The potatoes were in this dark mesh bag so it was hard to tell that they looked different. The list I had received with my share said the potatoes included reds, golds, and whites.

No one said anything about purple.

A google search revealed all sorts of names for these, including Purple Peruvian Potatoes, Blue Potatoes (huh?), Delta Blues, and Purple Majesty Potatoes. These beauties are reportedly high in antioxidants if you're into that sort of thing, but it's the color that is so...vibrant and unexpected!

Of course we soon boiled and pureed them with the other potatoes, turning the color into a lovely shade of light brown.

Which brings me back to the soup. The recipe said to puree half of it, add it back to the mix, and season with tabasco sauce and marjoram before serving.

It seriously looked like a cross between gruel, porridge, and mush.

It didn't taste much better.

I added more tabasco sauce and marjoram.

It tasted a little better.

I was full after about five bites.

The leftovers tasted better tonight.

In my experience so far, soups always taste better the next night.

But there was no purple in sight.

I really didn't intend for that to rhyme.

But I still have a few left, so maybe I will make purple mashed potatoes next time.

Monday, November 26, 2007

Pumpkin Pie

What says Thanksgiving more than pumpkin pie and family?

My boyfriend and I made two - one for his family dinner and one for mine.

I felt a little pressure. Aside from some turkey basting and other small tasks, I had never made a proper dish for Thanksgiving dinner. You know that phrase about "too many cooks in the kitchen?" I really took that to heart. My talents usually went to setting the table.

But here we were making pumpkin pies from scratch (with store-bought pie crust)! We used the two pie pumpkins from my November CSA delivery and followed the recipe in the Joy of Cooking.

We had made two trial pies a few weeks earlier. It's a good thing we practiced.

The very first pie turned out somewhat chunky. It was long after midnight before we could even taste it, thanks to a comedy of errors that included a rotten pumpkin and a late-night trip to the store to buy the forgotten pie crust (oops, my bad). By the time it was ready I took one bite (it did taste good) and promptly fell asleep.

My boyfriend made another one a few days later and adjusted the temperature and time for cooking the pumpkin (1 1/2 hours at 325 instead of 45 minutes at 400). That was the key to achieving the pureed consistency. The pie looked like it came right out of the can! (By the way: to cook the pumpkin, cut it lengthwise in half, scoop out the seeds and goopy stuff, and place the two halves down on an oiled baking sheet.)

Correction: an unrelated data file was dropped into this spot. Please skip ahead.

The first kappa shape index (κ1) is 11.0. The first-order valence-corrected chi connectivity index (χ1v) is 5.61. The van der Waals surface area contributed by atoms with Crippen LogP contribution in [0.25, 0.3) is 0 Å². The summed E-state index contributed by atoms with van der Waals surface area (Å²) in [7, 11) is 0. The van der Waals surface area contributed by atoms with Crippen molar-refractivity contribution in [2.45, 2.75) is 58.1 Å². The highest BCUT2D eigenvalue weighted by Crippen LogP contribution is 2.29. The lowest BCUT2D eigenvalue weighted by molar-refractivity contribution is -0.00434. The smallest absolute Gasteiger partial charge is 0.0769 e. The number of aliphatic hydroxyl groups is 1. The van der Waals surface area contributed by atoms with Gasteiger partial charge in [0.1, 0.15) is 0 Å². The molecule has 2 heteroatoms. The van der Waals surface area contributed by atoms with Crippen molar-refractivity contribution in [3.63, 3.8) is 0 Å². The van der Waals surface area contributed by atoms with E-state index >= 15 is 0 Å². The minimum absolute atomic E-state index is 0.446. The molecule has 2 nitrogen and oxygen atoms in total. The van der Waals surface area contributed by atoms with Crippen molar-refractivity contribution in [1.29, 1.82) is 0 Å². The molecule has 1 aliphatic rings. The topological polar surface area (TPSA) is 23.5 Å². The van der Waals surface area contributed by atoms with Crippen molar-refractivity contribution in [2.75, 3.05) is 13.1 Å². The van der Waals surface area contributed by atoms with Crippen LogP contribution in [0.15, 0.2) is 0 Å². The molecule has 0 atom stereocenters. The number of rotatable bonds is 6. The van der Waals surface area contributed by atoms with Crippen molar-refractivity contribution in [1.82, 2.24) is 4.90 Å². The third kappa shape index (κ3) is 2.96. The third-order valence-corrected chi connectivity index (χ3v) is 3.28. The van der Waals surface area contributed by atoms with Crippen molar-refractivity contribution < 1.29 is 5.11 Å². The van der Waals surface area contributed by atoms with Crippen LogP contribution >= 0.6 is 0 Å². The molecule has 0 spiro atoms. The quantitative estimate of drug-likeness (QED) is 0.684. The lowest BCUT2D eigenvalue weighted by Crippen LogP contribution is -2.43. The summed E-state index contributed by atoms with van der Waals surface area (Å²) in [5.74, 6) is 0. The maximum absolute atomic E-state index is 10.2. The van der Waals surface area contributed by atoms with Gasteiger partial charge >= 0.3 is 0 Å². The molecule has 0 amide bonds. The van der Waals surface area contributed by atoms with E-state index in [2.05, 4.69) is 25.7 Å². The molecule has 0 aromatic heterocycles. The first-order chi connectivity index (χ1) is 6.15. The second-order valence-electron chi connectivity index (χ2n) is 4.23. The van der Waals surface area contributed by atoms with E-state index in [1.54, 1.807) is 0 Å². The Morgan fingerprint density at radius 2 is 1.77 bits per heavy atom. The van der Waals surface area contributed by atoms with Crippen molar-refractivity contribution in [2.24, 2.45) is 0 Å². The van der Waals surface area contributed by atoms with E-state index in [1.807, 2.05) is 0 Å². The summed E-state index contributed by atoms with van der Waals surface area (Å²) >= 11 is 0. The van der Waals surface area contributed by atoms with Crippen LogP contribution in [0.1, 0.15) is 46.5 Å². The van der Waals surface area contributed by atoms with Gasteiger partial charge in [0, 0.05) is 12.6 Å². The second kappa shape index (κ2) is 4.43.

So we easily knocked out two pies on the night before Thanksgiving, and I learned a good lesson: make a recipe at least once beforehand if a lot of people are going to taste the final result.

We had about 25 people between our two families, so I was nervous about what everyone would think.

On Thursday we went to his sister's house early to work on a 3,000-piece puzzle that we must finish by Christmas (but that's another story!). Because of the close timing of the two meals, we left shortly after her dinner began and heard the next day that the pie went over well.

When it came time to eat the pie at my sister's house, everyone gathered around the counter.

"It looks a little mushy," someone commented. Laughing nervously, I noted how the recipe called for the pie to "quiver" as a sign that it was done.

I watched as a piece was cut and scooped on a plate. Pumpkin spilled outside the crust.

But it still went over well, and I believed the compliments. This is family. So I'm sure if they didn't like it, I would hear about it!

My mom said she liked the flavor because it wasn't too pumpkin-y (we think that's because we didn't scoop out every last bit from each half).

Even my picky nephew ate some. And the dog loved it. She ate the last piece.

Friday, November 16, 2007

Flying Popcorn

I got my first bushel of produce yesterday!

It's late fall, which means lots of root vegetables plus some extra goodies. My box included loads of sweet and gold potatoes, butternut and acorn squash, pie pumpkin, yellow onions, carrots, leeks, parsley, apples, cranberries, honey...and popcorn.

The popcorn came in handy as I babysat my two nephews last night. They are both under age 4.

The kitchen was already total chaos. I was making (ahem) apple walnut salad with cranberry vinaigrette and butternut squash and sweet potato ginger bisque for my first official CSA meal. After all, one of the reasons I joined was to enhance my appreciation of food. I wasn't sure if the boys would feel the same way after the 3-year-old smelled an onion and recoiled.